4. Felony Murder Doctrine — If a death occurs during the commission of a dangerous felony (like a robbery or auto theft), then malice aforethought has been met and the felon is guilty of murder, usually first-degree (but sometimes second-degree depending on the severity of the underlying felony). The rules vary per jurisdiction, but a felon can be convicted of a federal murder even if the death that occurs during the felony is accidental and unintended, or carried out by someone other than the felon. If death occurs during the felon’s escape from a dangerous felony, that death qualifies as first degree murder under the felony murder rule.


Manslaughter (or third-degree murder in some states) is the killing of a person that is unlawful and under circumstances that lessen the moral culpability as compared to first- or second-degree murder. Punishment for manslaughter is less than for murder.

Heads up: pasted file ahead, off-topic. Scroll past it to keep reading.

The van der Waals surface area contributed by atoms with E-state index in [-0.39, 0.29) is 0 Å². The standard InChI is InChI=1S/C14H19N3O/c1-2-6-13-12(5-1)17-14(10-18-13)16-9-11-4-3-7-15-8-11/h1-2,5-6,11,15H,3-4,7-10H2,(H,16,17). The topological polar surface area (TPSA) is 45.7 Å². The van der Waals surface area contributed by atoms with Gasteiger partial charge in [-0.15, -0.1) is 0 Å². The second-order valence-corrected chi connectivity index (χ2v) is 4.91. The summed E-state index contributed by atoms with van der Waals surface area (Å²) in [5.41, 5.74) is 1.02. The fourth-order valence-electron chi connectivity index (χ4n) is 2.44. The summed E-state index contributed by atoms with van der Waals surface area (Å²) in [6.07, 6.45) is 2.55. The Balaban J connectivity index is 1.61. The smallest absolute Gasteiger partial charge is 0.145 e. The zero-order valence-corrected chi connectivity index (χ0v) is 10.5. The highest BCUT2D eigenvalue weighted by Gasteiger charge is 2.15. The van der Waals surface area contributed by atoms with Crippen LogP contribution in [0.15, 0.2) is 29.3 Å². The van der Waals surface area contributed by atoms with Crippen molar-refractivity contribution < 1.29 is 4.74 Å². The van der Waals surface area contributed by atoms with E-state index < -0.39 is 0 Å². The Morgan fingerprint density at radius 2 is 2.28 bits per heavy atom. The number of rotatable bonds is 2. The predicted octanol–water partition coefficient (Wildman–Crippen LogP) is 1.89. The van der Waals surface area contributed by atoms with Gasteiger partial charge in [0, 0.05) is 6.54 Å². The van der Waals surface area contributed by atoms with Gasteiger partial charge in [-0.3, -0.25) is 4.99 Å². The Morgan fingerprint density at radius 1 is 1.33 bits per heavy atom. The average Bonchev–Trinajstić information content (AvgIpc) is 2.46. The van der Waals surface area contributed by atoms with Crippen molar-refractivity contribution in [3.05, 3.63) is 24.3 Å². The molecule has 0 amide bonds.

Like the degrees of murder, manslaughter can be either voluntary or involuntary. Distinguishing between these two can be difficult.

  1. Voluntary manslaughter encompasses a killing where there is a conscious disregard for the lives of others and a lack of malice aforethought. These types of killings usually require some provocative act that elicits an extreme emotional response. Some states call it a heat of passion crime, like a wife who murders when she finds her husband in bed with the nanny, or a death provoked by a verbal insult or offensive gesture. Deaths from such provocations, while intentional, do not rise to the level of murder because the heightened emotional context prevents the killer from being in full control of their behavior. Under this definition, moral culpability is less. If, however, the killing occurs after sufficient time to cool off after the provocation, the killing rises to the level of murder.